Low Anthropology: The Unlikely Key to a Gracious View of Others (and Yourself). By David Zahl. Grand Rapids, MI: Brazos Press, 2022. 208 pp. $16.38 (cloth), $20.99 (paper).
We all have an anthropology (i.e., the study of what it means to be human). But do we have an anthropology that keeps us exhausted, overworked, anxious, and constantly burned out or do we have an anthropology that energizes and motivates us to experience joy and goodness in all aspects of life as gifts from God’s hand?
I often tell my wife: “You married the wrong kind of doctor.” We joke that “I got into theology for the money.” And, of course, I’ll apologize that I can’t quite keep up with the Joneses. I don’t really mean it. She knows that all too well.
Any couple familiar with a humanities doctorate knows what we are describing. And, those who have gone into theology know all too well that theology is not the business of moneymaking—at least most of them apart from those exceptions that become pastors of megachurches.
And, as humorous as it is, there are underlying truths that hit close to home. In many cases, there are expectations that we really should be making more. We haven’t quite earned what we’ve put in. So injecting a bit of humor helps to face the reality of unmet expectations.
And, yet, there is another side to this. Even if it were possible to occupy this particular job that met the expectations of husbands or wives, it’s not always under our control. It’s not, as they say, in the cards. Sure, it might exist in the realm of possibility, but let’s be honest there are other complex factors in the works. Sometimes it just means being in the right place, at the right time with the right person who happens to like you. And, it doesn’t always have to do with being the best or having some specific skill set or even charm (although charm can get you far).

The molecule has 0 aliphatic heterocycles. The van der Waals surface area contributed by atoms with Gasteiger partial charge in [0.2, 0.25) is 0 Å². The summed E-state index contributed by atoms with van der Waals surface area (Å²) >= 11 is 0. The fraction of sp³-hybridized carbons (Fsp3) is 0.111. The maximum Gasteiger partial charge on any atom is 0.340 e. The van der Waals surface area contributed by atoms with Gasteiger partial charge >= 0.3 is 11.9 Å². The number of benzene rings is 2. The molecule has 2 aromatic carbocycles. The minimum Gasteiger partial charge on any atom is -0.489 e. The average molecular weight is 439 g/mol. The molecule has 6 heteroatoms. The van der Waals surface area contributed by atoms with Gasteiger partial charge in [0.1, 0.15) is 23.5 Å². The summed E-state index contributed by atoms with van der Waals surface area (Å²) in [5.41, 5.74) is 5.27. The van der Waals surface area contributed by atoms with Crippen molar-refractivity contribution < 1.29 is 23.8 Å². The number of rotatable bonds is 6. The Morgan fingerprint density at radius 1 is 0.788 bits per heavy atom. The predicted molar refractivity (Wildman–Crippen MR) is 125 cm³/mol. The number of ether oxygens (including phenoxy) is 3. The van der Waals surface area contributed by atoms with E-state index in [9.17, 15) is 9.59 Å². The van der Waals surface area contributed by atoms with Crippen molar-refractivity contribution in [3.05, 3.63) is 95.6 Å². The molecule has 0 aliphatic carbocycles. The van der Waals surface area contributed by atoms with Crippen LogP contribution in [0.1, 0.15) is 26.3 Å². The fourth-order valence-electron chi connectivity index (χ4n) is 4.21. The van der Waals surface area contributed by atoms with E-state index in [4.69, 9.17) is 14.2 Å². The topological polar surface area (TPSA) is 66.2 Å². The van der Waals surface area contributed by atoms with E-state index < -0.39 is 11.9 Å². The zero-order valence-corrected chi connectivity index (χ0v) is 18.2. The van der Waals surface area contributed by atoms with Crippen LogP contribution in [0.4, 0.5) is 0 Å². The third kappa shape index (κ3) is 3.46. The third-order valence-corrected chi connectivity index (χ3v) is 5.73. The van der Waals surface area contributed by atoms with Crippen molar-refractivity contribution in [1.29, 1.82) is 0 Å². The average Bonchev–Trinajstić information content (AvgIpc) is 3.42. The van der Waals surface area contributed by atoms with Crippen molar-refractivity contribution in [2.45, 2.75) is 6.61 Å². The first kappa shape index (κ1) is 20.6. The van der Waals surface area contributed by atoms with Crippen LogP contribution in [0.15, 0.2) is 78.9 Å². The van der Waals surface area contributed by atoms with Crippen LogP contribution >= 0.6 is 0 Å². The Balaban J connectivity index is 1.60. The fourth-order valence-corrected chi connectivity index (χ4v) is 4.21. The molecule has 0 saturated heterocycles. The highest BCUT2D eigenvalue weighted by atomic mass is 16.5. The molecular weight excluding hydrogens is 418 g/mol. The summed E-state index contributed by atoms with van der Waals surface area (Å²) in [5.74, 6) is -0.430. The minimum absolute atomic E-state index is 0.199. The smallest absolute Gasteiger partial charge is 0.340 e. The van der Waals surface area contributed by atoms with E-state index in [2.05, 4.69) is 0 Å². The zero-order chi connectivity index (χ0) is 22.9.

David Zahl articulates our approach in life as a difference in anthropology, what he calls low anthropology and high anthropology in his recent publication, Low Anthropology: the Unlikely Key to a Gracious View of Others published by Brazos Press. Low anthropology you might think of as a chastened view of humanity, i.e., realism. A realism of humans takes seriously the nature of sin, fallibility, and weaknesses even after conversion. In traditional categories, humans are creatures (even if special creatures in the image of God) and they are not God or gods, despite what the Greeks and Romans thought. Neither can we become gods no matter how hard we try. We have weaknesses and in the right place, at the moment of weakness, when our guard is down, those weaknesses might just shine through as they have before and probably will again at some point.
We are fragile beings and even our virtue and character (things we often think of as stable and nearly always reliable) can prove to be not so stable if the right conditions present themselves. Zahl describes low anthropology as a corrective to the overly optimistic views of humanity due to limitations, doubleness, and selfishness. Contrast this with a high anthropology, one that highlights unlimited possibility, the marks of a hero. Of course, we need heroes, and, no doubt, humans, both collectively and individually, have done great things. But, let’s also be honest that we prefer our idealized and exalted views of humans, even if those perceptions can and often are dashed in varying ways and to varying degrees.